Sony today disabled the ability for PlayStation 4 owners to link the game console to their Facebook account. That in turn disabled the ability to use your Facebook profile photo as your official PlayStation Network avatar, the ability to find friends using your Facebook friends list, and the share features that let you transfer gameplay videos and screenshots.

There was no warning of the change, and Sony’s terse blog post on the subject offered no explanation. Instead, Sony writes, “We apologize for any inconvenience,” and the company suggests using one of its provided video game avatars or uploading a new photo to replace your Facebook profile photo in the event you used that as the image for your PSN account.

The move abruptly ended a multi-year integration, leading to speculation that Sony no longer wanted to engage in a relationship with the social network or that perhaps there was an issue complying with Facebook’s more stringent policies around third-party developers accessing data on its platform. Neither, in fact, are the case.

According to Kotaku, Facebook plans to improve the integration, and Sony disabled it in the meantime while the two companies are working out a new contract. “We’re working with Sony to finalize an updated contract designed to improve the Facebook integration on PlayStation,” a Facebook spokesperson told Kotaku. “While these discussions are in progress, Facebook features will not be available on PlayStation 4. We hope to bring these features back as soon as our teams reach agreement.”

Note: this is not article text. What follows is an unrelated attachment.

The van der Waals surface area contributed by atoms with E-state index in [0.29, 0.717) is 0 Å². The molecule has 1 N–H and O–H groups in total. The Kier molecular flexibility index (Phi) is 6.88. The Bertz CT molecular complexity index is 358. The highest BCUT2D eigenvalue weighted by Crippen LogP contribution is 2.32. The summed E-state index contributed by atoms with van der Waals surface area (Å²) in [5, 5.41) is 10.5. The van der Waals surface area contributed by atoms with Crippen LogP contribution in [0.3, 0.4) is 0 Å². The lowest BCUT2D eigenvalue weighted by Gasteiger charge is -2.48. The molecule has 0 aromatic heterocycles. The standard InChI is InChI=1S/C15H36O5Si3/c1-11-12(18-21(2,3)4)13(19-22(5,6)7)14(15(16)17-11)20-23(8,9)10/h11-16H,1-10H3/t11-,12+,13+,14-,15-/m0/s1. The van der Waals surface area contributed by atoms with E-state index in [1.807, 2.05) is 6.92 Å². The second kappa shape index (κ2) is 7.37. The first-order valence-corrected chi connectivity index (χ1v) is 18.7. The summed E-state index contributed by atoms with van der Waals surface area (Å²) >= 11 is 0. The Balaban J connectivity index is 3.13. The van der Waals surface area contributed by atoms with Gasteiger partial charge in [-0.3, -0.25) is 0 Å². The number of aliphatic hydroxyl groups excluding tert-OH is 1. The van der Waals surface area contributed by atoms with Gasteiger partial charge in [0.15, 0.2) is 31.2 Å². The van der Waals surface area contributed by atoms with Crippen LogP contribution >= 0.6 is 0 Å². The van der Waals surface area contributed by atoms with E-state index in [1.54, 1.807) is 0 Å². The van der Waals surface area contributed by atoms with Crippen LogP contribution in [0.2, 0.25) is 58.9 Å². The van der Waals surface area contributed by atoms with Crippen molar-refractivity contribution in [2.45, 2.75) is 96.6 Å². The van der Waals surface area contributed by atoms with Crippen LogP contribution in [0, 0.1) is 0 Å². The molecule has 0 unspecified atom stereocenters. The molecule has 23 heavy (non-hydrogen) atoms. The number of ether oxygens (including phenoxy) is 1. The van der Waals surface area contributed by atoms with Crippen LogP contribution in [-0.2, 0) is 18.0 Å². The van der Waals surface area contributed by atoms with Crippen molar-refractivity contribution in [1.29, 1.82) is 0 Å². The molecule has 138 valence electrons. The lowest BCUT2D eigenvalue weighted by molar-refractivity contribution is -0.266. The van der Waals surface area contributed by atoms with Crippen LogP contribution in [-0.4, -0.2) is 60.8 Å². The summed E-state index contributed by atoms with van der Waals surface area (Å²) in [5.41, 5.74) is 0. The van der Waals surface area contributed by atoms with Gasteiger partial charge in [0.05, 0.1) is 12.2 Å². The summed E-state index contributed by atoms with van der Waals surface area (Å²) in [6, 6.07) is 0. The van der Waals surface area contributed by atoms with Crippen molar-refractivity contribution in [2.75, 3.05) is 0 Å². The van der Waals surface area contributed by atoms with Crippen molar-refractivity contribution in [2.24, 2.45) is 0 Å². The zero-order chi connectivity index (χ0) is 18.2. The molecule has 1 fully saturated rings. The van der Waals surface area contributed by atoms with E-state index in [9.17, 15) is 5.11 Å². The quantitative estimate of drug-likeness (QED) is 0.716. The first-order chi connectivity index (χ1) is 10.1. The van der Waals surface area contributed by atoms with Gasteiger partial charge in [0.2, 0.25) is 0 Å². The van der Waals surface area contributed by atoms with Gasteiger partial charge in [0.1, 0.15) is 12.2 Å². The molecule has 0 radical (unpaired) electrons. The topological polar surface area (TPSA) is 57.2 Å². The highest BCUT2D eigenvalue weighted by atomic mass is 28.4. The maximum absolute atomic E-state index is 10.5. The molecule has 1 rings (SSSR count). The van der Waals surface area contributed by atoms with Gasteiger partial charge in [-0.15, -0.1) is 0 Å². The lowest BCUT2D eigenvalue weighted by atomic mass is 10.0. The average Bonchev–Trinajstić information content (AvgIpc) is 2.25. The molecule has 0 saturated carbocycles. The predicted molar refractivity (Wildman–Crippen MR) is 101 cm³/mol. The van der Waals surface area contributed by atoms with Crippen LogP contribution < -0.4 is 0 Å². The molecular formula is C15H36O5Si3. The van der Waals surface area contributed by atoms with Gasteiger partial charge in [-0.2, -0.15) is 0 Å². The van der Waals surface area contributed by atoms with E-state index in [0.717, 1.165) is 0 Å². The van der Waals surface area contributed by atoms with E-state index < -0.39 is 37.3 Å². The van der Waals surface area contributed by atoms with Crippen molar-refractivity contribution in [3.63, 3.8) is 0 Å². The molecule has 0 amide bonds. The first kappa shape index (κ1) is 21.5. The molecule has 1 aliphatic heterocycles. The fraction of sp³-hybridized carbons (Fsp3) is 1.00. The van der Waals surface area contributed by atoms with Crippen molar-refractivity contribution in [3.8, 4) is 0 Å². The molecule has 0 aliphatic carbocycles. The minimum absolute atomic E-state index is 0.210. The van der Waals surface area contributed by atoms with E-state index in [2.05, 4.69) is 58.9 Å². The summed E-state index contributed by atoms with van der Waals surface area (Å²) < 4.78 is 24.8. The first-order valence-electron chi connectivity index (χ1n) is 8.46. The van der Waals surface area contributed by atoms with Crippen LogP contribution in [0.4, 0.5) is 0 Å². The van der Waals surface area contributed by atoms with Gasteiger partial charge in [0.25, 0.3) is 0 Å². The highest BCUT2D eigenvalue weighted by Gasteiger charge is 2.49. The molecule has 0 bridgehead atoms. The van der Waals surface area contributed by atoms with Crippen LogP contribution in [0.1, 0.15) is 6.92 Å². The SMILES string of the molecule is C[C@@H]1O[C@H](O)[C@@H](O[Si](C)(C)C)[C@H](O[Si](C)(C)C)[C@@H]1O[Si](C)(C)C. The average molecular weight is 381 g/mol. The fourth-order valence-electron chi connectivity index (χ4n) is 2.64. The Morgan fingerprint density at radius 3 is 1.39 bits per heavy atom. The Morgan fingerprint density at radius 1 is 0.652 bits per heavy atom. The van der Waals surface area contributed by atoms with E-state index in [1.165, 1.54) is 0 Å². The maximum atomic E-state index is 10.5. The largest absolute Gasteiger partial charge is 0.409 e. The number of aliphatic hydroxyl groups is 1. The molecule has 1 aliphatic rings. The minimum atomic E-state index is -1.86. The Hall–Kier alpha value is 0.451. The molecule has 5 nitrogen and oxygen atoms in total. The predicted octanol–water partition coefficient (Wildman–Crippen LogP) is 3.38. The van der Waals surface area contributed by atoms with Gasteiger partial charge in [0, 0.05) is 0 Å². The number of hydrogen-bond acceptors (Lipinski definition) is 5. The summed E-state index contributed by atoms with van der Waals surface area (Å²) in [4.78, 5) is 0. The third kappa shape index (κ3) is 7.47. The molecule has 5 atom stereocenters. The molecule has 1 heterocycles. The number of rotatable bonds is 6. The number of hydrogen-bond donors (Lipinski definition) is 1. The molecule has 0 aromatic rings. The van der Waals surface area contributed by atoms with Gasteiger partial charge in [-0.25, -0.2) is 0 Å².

It sounds as if this was the not most ideal of arrangements. The Facebook integration was great for quickly uploading quick gameplay highlights to the internet. I often kept my Facebook share settings set to private, so I could edit and share clips and screenshots to my profile that could only be viewed by me. I would then save them to my desktop and share them elsewhere, like in Discord or on Twitter. I also appreciated the integration for letting my friends and I identify each other by our real names, instead of painfully dated PSN usernames. (Thankfully, Sony has since allowed us to change those.)

Hopefully, it comes back soon enough. Perhaps Facebook will act quick here, as being unceremoniously kicked off the platform was not, I imagine, how the company would have preferred to have updated its feature for the PS4.